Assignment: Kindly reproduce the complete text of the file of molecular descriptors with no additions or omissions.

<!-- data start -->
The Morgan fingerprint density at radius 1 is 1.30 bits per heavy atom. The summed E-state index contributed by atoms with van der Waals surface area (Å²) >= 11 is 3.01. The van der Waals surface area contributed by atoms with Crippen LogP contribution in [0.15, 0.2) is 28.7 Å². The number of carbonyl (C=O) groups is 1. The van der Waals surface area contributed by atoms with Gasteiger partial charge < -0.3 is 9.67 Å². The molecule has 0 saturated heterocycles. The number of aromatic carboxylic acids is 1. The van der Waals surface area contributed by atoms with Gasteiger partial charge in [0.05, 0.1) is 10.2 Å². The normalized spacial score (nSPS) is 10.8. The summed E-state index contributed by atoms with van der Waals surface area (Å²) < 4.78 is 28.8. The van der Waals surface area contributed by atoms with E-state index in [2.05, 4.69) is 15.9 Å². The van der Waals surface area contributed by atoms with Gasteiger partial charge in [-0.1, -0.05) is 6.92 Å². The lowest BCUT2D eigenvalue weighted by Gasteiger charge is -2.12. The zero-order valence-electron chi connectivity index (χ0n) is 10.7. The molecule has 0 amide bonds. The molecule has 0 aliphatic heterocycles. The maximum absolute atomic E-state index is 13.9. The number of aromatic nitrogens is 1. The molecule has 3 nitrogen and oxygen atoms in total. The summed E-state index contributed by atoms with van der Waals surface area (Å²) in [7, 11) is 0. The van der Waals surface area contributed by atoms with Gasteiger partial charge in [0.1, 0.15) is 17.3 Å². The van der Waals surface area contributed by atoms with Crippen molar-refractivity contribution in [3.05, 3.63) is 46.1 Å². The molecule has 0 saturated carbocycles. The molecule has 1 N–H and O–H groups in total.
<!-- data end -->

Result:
The Morgan fingerprint density at radius 1 is 1.30 bits per heavy atom. The summed E-state index contributed by atoms with van der Waals surface area (Å²) >= 11 is 3.01. The van der Waals surface area contributed by atoms with Crippen LogP contribution in [0.15, 0.2) is 28.7 Å². The number of carbonyl (C=O) groups is 1. The van der Waals surface area contributed by atoms with Gasteiger partial charge < -0.3 is 9.67 Å². The molecule has 0 saturated heterocycles. The number of aromatic carboxylic acids is 1. The van der Waals surface area contributed by atoms with Gasteiger partial charge in [0.05, 0.1) is 10.2 Å². The normalized spacial score (nSPS) is 10.8. The summed E-state index contributed by atoms with van der Waals surface area (Å²) < 4.78 is 28.8. The van der Waals surface area contributed by atoms with E-state index in [2.05, 4.69) is 15.9 Å². The van der Waals surface area contributed by atoms with Gasteiger partial charge in [-0.1, -0.05) is 6.92 Å². The lowest BCUT2D eigenvalue weighted by Gasteiger charge is -2.12. The zero-order valence-electron chi connectivity index (χ0n) is 10.7. The molecule has 0 amide bonds. The molecule has 0 aliphatic heterocycles. The maximum absolute atomic E-state index is 13.9. The number of aromatic nitrogens is 1. The molecule has 3 nitrogen and oxygen atoms in total. The summed E-state index contributed by atoms with van der Waals surface area (Å²) in [7, 11) is 0. The van der Waals surface area contributed by atoms with Gasteiger partial charge in [0.1, 0.15) is 17.3 Å². The van der Waals surface area contributed by atoms with Crippen molar-refractivity contribution in [3.05, 3.63) is 46.1 Å². The molecule has 0 saturated carbocycles. The molecule has 1 N–H and O–H groups in total.